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An Historical report on Ramsgate Harbour 1791           

An Historical report on Ramsgate Harbour 1791

John Smeaton
A4 104 Pages Stapled card cover
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The design and building of bridges and harbours were at the cutting edge of new technology in the 1700s. As with space exploration today many things were uncertain, large expenditure often resulted in failure or only partial success. Indeed it is probable that had Mr Labelye (who lobbied parliament for a harbour near the downs and proposed a scheme for building a canal between Sandwich and the coast) not been otherwise engaged due to problems when Westminster bridge, a construction under his direction that partly sank and had to have considerable rebuilding, the harbour would probably have been built at Sandwich.
At this time it should be noted that the inhabitants of Sandwich, then the main town in this area and once the main port (which had silted up and been left stranded inland), wanted the revenue of any new harbour. They strove against the building of a harbour at Ramsgate and tried repeatedly to get parliament to fund various projects that would once again make Sandwich a major port.

Ramsgate, as a limb of the Cinque Port of Sandwich, was in fact governed by Sandwich the town which was Ramsgate's main rival, something that we are used to even now.  

Eventually after the great storm of 1748, when several ships found shelter here combined with the common sense advice of the sea captains in this area that the harbour should be built at Ramsgate, it was agreed to by parliament.
Ramsgate harbour when it was first built had no inner basin, even before it was completed it filled up with sand much more than had been expected. During the 1770s so much sand had accumulated in the harbour that nearly all of it dried out at low tide. In fact by the time it was finished it was almost completely useless as a harbour.

John Smeaton who is generally considered to be the first civil engineer, was consulted at various times to resolve this and other problems in the design of the harbour. He gave advice that in many cases was only partly adhered to. The story of the building of the harbour and how it was eventually turned into a useful refuge for the ships that got caught up in the storms and navigational hazards of our coastline makes an interesting read. It is likely that without Smeaton's innovations our harbour would have been of little or no use when it was most wanted and that many lives would have been lost for want of a refuge for ships sheltering in the downs.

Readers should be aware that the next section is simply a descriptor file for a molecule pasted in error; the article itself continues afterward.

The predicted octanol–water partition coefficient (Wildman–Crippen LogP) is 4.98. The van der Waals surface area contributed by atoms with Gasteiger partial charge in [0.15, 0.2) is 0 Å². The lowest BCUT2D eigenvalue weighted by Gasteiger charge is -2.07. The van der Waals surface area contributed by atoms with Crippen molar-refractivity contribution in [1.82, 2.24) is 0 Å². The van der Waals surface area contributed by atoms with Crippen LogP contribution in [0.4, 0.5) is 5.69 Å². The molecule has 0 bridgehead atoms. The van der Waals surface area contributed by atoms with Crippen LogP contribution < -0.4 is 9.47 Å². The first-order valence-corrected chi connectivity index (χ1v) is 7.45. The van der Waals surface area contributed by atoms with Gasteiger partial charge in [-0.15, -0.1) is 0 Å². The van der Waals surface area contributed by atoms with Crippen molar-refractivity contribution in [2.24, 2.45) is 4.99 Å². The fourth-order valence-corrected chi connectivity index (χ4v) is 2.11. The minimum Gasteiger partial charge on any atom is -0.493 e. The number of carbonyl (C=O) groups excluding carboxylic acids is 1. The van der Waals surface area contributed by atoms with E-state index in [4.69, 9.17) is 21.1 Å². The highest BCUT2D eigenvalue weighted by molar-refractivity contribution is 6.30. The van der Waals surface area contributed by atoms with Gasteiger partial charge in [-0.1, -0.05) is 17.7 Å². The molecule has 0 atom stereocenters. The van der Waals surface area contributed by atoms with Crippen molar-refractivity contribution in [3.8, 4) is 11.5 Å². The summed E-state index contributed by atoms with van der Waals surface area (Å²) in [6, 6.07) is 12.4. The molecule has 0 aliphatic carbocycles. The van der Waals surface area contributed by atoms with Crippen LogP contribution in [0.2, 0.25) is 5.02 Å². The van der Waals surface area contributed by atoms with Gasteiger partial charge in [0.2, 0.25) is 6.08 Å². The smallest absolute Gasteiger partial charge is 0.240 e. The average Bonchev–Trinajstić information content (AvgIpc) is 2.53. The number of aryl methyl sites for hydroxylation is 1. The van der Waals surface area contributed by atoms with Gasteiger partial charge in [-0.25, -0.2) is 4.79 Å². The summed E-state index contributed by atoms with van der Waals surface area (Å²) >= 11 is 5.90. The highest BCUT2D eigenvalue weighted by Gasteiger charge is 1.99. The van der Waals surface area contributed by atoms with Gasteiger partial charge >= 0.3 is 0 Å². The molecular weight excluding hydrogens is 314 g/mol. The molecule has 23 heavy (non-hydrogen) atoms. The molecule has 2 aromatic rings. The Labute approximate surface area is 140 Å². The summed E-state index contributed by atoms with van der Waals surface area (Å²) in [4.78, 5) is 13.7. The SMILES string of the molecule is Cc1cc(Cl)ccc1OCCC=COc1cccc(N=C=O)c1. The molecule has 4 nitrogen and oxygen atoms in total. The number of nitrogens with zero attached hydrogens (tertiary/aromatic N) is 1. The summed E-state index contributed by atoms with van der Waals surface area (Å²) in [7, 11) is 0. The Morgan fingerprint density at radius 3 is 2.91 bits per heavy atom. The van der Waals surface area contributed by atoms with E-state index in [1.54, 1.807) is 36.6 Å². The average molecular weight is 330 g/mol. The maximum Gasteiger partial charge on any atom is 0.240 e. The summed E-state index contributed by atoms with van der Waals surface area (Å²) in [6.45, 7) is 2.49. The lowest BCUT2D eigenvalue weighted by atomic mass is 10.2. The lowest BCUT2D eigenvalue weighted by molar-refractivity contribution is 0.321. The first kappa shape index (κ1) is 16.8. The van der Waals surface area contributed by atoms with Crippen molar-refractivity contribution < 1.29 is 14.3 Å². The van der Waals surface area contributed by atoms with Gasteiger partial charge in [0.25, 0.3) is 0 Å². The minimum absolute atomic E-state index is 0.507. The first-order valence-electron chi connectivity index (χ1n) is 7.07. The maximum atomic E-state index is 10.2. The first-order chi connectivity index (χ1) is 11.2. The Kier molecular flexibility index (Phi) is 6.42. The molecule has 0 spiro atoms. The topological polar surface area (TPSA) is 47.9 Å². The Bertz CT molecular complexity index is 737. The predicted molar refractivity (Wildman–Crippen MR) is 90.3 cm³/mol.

The original book like other antiquarian books is not quite as easy to read as many modern books, at this time the letter s is often printed so that it looks like the letter f, this takes a few pages to get used to. However when compared even to modern engineer's reports it is remarkably readable and interesting.

There are a few technical and nautical words that some of you may not be familiar with so I have added a short glossary of them on the next page.

As far as the production of the book goes I have enlarged the pages a small amount and left wide margins, my copy of this reprint is already covered in notes. The pages were fairly difficult to copy the original paper and ink both having browned slightly with age. I have included a few pictures of Ramsgate in the 1700s to give a feel of the period.

The cover is a copy of an old print of Ramsgate that that I first saw used as a frontispiece to Richardson's book, Fragments of the History of Ville and Liberty of Ramsgate, when I was perusing the map of the harbour in the front of this book I realised the connection between the two which I am sure you will agree is truly remarkable. Luckily I managed to obtain an original printing of the picture that is much more defined, you will notice that it confirms the publication date as being almost the same as the map. One is usually suspicious of the accuracy of old prints as craftsmen who had never seen the place illustrated often produced them from an artists sketch.  

Finally many thanks to Bob Hinge for lending his copy of the book to copy for the reprint.

Michael Michaels Bookshop Ramsgate 29th December 2006